Looks like I’m back and posting from vacation. Sorry for the delay. Honestly, I was feeling a little burned out. Everything in my life was a bit stressful, even horror movies, which is funny since they’re my stress relief. So I needed a brief break. I’m on vacation now, at my mom’s house. My mom has Netflix streaming so I’ve been seeing which movies they have that I’ve always wanted to see. The first one is the 2000 Japanese thriller Battle Royale.
First, let me make something clear. I really liked Battle Royale and look forward to reading the book and the manga. I also really liked The Hunger Games. I read the book back in 2008, after literally stumbling over a copy on Mercer St. in NYC. This was way back before anyone had even heard of the series. As it became more popular, I noticed some horror fans saying, “Oh, it’s just a Battle Royale rip-off!” My argument would be that people are allowed to have the same idea if the execution is different. I don’t even consider The Hunger Games movie to be in the same genre since they aimed for a PG-13 rating. In the end, it’s a very circular argument. You can say The Hunger Games ripped off Battle Royale which ripped off The Long Walk which ripped off The Most Dangerous Game and they all ripped off Theseus and the minotaur. There, now that that’s out of the way…
The story is set in a future Japan. Economic collapse has led to insecurity within Japan. Juvenile crime is skyrocketing and students are walking out of schools. The government passes the Battle Royale Act, which allows them to take a class of middle school kids, take them someplace isolated, and force them to fight to the death. The last one standing is the winner. They’re all wearing neck trackers which explode upon command or if they try to disable them.
The movie follows Shuya Nanahara (Tatsuya Fujiwara) as he tries to protect his best friend’s crush, Noriko Nakagawa (Aki Maeda). Not only does he have to fight fellow students who’ve embraced the games, particularly Ôki (Gouki Nishimura), Mitsuko (Kou Shibusaki), and Chigusa (Chiaki Kuriyama, you know her as Gogo Yubari from Kill Bill), who have become quite lethal, but murderous “transfer students” Kawada (Taro Yamamoto) and Kiriyama (Masanobu Ando.)
The students react to their situation in different ways. None of them have heard of the Battle Royale Act, this isn’t something they’ve ever been prepared for. Some commit suicide and absolutely refuse to participate. Some become lethal, like the aforementioned Ôki, Mitsuko, and Chigusa.
Some work together to try to resist the urge to fight but are eventually undone by their paranoia.
The movie’s effects are cartoonish and over-the-top. There’s lots of blood. If you liked Suicide Club then I think you’ll like Battle Royale. What I liked was how video-game-like the movie was. The title font is reminiscent of an old Mario Bros. title. There’s also a video that the students watch with a perky lady explaining the rules, it was like a video game cut-scene.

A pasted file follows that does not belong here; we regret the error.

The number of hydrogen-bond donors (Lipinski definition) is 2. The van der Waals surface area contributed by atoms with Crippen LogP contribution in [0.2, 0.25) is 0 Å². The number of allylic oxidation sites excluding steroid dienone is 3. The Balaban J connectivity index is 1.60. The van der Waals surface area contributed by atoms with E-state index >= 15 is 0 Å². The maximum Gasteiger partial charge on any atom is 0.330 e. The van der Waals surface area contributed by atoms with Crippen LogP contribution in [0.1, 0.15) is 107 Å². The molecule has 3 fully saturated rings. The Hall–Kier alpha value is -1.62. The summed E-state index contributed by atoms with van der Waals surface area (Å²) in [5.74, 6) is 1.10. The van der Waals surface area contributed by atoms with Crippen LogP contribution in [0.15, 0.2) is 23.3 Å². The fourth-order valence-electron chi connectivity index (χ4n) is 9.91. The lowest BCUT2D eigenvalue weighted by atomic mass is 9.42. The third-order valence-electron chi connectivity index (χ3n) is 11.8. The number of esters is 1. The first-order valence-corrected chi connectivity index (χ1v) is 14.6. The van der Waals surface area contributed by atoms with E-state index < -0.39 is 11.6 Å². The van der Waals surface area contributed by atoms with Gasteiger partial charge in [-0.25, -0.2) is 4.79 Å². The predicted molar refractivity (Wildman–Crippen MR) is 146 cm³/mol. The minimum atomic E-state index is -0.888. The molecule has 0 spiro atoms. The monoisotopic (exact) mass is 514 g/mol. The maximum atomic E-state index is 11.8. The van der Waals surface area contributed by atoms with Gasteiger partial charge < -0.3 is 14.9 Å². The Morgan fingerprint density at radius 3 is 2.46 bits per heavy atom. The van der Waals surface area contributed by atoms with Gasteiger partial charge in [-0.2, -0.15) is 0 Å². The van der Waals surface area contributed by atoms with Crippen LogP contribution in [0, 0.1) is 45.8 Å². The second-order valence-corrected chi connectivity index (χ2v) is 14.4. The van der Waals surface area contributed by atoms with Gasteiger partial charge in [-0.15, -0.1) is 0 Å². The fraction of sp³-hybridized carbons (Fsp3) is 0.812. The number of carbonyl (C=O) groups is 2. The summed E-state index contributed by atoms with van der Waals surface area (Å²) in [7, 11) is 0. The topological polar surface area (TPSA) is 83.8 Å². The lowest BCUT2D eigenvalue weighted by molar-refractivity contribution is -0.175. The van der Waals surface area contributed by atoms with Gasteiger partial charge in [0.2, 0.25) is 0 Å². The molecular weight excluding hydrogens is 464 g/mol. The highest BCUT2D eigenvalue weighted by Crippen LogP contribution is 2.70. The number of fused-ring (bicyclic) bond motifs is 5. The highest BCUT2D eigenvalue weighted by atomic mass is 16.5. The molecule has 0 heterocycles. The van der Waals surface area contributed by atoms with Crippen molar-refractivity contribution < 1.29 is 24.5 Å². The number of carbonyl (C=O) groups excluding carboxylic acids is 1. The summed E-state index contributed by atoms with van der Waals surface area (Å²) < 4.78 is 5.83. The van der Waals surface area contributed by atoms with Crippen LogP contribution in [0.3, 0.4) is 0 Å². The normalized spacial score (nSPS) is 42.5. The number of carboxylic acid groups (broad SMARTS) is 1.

The movie was based on a novel by Koushan Takami and directed by Kinji Fukasaku, who actually based the themes of the film on experiences he had fighting for Japan during World War Two. I think that his words speak better than mine.
In July 1945, we were caught up in artillery fire. Up until then, the attacks had been air raids and you had a chance of escaping from those. But with artillery, there was no way out. It was impossible to run or hide from the shells that rained down. We survived by diving for cover under our friends.
After the attacks, my class had to dispose of the corpses. It was the first time in my life I’d seen so many dead bodies. As I lifted severed arms and legs, I had a fundamental awakening … everything we’d been taught in school about how Japan was fighting the war to win world peace, was a pack of lies. Adults could not be trusted.
The emotions I experienced then–an irrational hatred for the unseen forces that drove us into those circumstances, a poisonous hostility towards adults, and a gentle sentimentality for my friends–were a starting point for everything since. This is why, when I hear reports about recent outbreaks of teenage violence and crimes, I cannot easily judge or dismiss them.
This is the point of departure for all my films. Lots of people die in my films. They die terrible deaths. But I make them this way because I don’t believe anyone would ever love or trust the films I make, any other way.
BATTLE ROYALE, my 60th film, returns irrevocably to my own adolescence. I had a great deal of fun working with the 42 teenagers making this film, even though it recalled my own teenage battleground. Source
I think this movie has a very powerful message that, as a thirty-year-old, I can relate to. I’m too young to remember Vietnam, yet my country, the U.S.A., has been involved in various secret wars since the decade I was born. I was in college when 9/11 happened and saw it used as a justification for war in Iraq. I’m certainly not a 9/11 truther, but there comes a time when you have to ask, who do you trust? Certainly not those in charge, since they’re the ones creating wars that people of my generation and social-class will be fighting. Because affluent men and women don’t go to fight in Iraq or Afghanistan. So even though this movie was based on experiences that are eighty-years-old, I can still relate to it.
This is also one of the reasons I love horror movies, it can tell stories that are relevant and still entertaining. While this movie is a serious film, it’s still massively enjoyable to watch. As a viewer, I found myself disturbed as I got caught up in the action when Kitano-sensei (Bito Takashi) would count down the dead and how many more were left to go.
Now I just can’t wait to read the book.